What's more, the income increases of the Trump era are by no means unique. While per capita incomes rose at a meager rate nationwide through most of the Obama years, they increased 5.5% in 2012. And locally, the increase in personal income matched or outstripped Trump's average rate in three of Obama's last six years in office.

'The USMCA. will create nearly 100,000 new high-paying American auto jobs.'

The U.S.-Mexico-Canada Agreement – Trump's replacement for the widely criticized North American Free Trade Agreement – will create the full-time equivalent of about 28,000 jobs nationwide, the U.S. International Trade Commission said in a report last year.

And while that report included no local data, the new trade agreement is expected to boost the local auto industry and Western New York in general.

'The state of our union is stronger than ever before.'

There didn't seem to be much union in the House chamber during Trump's speech. Republicans chanted "Four More Years!" while Democrats sat silent. First Lady Melania Trump draped the Presidential Medal of Freedom, the nation's highest civilian honor, around the neck of Rush Limbaugh, a talk-radio Republican who once compared Chelsea Clinton, then the 12-year-old daughter of a Democratic presidential candidate, to a dog.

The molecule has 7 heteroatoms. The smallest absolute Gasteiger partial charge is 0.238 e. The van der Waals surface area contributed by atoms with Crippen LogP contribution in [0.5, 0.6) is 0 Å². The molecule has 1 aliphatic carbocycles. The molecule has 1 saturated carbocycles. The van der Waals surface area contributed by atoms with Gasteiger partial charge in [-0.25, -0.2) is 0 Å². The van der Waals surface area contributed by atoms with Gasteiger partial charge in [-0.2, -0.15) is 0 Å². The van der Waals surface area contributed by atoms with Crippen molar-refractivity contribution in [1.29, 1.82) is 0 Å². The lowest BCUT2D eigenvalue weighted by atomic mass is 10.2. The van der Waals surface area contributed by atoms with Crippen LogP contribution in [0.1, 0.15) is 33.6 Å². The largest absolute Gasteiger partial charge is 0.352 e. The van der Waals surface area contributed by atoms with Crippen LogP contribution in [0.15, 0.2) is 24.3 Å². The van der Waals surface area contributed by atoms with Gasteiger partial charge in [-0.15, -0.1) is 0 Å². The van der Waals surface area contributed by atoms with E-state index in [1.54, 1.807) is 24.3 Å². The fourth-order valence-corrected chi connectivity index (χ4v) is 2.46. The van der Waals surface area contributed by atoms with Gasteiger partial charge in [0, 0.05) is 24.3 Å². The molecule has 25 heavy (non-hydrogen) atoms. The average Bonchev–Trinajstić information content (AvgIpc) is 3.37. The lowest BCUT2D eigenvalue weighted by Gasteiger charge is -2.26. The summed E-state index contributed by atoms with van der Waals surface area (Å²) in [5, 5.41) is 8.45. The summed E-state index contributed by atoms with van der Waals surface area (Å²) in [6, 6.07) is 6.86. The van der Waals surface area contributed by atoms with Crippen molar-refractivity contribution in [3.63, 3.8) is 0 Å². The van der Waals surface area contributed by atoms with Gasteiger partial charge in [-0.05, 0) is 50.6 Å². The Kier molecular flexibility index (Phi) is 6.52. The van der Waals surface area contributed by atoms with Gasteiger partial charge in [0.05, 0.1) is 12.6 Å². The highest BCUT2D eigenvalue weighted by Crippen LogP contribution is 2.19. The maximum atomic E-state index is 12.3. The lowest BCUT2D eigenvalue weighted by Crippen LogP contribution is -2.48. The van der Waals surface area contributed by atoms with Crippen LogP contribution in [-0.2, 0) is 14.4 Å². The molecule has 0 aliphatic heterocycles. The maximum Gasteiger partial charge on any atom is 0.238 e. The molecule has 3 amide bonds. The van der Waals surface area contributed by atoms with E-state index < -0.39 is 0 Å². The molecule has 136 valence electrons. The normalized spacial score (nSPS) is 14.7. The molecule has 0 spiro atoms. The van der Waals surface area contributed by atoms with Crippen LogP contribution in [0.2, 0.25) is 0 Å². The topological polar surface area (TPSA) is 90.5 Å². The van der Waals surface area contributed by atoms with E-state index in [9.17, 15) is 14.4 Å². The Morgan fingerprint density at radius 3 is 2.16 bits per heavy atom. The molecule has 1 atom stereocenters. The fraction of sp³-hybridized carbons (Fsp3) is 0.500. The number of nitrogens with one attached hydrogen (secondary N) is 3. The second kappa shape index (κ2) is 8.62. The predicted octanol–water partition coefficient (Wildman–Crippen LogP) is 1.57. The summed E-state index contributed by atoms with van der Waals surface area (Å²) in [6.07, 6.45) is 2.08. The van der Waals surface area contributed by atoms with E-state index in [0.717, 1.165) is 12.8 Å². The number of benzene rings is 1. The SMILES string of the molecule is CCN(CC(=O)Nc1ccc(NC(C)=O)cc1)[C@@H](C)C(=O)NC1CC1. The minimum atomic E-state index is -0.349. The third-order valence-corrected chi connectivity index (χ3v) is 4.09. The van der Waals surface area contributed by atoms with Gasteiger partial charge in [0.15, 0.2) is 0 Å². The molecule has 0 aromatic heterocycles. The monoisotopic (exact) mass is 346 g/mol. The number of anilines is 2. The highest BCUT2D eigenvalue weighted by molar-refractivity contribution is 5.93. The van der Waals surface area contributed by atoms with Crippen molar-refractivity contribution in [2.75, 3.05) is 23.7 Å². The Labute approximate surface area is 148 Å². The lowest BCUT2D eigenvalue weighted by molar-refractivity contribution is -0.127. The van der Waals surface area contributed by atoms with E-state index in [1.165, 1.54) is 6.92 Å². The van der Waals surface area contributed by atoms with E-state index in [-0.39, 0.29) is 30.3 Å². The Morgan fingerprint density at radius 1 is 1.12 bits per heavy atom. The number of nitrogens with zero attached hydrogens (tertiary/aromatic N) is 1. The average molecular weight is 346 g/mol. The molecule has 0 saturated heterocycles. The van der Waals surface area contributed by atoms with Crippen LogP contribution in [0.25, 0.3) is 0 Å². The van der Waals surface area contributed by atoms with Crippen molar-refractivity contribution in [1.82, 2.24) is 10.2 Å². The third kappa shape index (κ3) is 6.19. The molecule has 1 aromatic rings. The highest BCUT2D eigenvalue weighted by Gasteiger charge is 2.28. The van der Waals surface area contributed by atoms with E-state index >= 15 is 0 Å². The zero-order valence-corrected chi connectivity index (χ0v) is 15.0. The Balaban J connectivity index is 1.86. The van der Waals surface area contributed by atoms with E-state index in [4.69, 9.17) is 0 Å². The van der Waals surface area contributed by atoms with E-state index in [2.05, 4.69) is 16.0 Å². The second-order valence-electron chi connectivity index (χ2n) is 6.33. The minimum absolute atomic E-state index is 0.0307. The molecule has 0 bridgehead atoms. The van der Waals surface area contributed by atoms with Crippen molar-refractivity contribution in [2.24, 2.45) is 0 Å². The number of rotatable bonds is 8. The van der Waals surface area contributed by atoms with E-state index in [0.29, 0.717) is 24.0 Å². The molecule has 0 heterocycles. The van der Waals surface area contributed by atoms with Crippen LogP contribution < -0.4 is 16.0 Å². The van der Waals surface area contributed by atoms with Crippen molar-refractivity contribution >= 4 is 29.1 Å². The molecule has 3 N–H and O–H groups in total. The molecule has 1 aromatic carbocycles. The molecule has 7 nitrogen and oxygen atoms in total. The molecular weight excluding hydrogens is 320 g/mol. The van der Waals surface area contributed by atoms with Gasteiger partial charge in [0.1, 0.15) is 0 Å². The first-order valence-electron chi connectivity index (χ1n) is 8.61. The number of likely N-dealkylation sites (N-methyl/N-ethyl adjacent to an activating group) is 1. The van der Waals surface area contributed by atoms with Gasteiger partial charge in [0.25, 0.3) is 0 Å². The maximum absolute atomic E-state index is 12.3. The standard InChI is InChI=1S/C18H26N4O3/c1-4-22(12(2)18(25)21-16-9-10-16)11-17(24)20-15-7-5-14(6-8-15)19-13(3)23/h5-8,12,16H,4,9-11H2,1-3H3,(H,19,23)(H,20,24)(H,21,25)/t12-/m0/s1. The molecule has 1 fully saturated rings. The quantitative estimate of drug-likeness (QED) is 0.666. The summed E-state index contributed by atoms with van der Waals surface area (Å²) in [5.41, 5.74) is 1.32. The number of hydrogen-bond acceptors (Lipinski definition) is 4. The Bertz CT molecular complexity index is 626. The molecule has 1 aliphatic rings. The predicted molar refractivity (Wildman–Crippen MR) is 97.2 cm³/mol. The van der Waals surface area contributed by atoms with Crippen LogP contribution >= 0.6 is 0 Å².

The state of disunion continued after Pelosi, with a flourish, tore up Trump's speech. Then, Republicans and Democrats offered their reviews – and painted different pictures of the state of the nation.

"Thanks to President Trump, we are in the midst of the Greatest American Comeback," said New York Republican Chairman Nicholas A. Langworthy. "Our nation is succeeding at home and abroad. Our future is bright. And with four more years of President Trump, we will continue to usher in this era of American greatness.”

Meanwhile, Rep. Brian Higgins, a Buffalo Democrat, dismissed Trump's speech as "a deliberate attempt to mislead people into thinking he's doing something for them when he's doing the direct opposite."